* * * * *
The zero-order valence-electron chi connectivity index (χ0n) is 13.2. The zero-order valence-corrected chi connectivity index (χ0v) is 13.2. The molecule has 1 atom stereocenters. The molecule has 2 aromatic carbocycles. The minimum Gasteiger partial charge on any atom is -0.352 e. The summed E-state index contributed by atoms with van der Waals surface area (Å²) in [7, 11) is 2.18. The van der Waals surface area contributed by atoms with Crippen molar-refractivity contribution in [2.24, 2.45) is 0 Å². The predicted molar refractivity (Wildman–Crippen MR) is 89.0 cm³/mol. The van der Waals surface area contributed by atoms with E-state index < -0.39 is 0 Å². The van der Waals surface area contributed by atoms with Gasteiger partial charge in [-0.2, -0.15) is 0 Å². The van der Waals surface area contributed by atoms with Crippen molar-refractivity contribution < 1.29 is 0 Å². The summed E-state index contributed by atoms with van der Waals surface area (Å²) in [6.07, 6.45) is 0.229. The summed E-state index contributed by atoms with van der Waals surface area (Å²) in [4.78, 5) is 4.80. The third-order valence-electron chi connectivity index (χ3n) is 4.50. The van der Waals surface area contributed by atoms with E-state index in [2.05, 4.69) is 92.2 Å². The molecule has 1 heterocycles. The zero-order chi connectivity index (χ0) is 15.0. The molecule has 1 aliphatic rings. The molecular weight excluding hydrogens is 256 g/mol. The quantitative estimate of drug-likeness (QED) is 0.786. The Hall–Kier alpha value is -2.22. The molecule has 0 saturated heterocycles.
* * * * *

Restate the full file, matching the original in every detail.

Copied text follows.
The zero-order valence-electron chi connectivity index (χ0n) is 13.2. The zero-order valence-corrected chi connectivity index (χ0v) is 13.2. The molecule has 1 atom stereocenters. The molecule has 2 aromatic carbocycles. The minimum Gasteiger partial charge on any atom is -0.352 e. The summed E-state index contributed by atoms with van der Waals surface area (Å²) in [7, 11) is 2.18. The van der Waals surface area contributed by atoms with Crippen molar-refractivity contribution in [2.24, 2.45) is 0 Å². The predicted molar refractivity (Wildman–Crippen MR) is 89.0 cm³/mol. The van der Waals surface area contributed by atoms with E-state index < -0.39 is 0 Å². The van der Waals surface area contributed by atoms with Gasteiger partial charge in [-0.2, -0.15) is 0 Å². The van der Waals surface area contributed by atoms with Crippen molar-refractivity contribution < 1.29 is 0 Å². The summed E-state index contributed by atoms with van der Waals surface area (Å²) in [6.07, 6.45) is 0.229. The summed E-state index contributed by atoms with van der Waals surface area (Å²) in [4.78, 5) is 4.80. The third-order valence-electron chi connectivity index (χ3n) is 4.50. The van der Waals surface area contributed by atoms with E-state index in [2.05, 4.69) is 92.2 Å². The molecule has 1 heterocycles. The zero-order chi connectivity index (χ0) is 15.0. The molecule has 1 aliphatic rings. The molecular weight excluding hydrogens is 256 g/mol. The quantitative estimate of drug-likeness (QED) is 0.786. The Hall–Kier alpha value is -2.22. The molecule has 0 saturated heterocycles.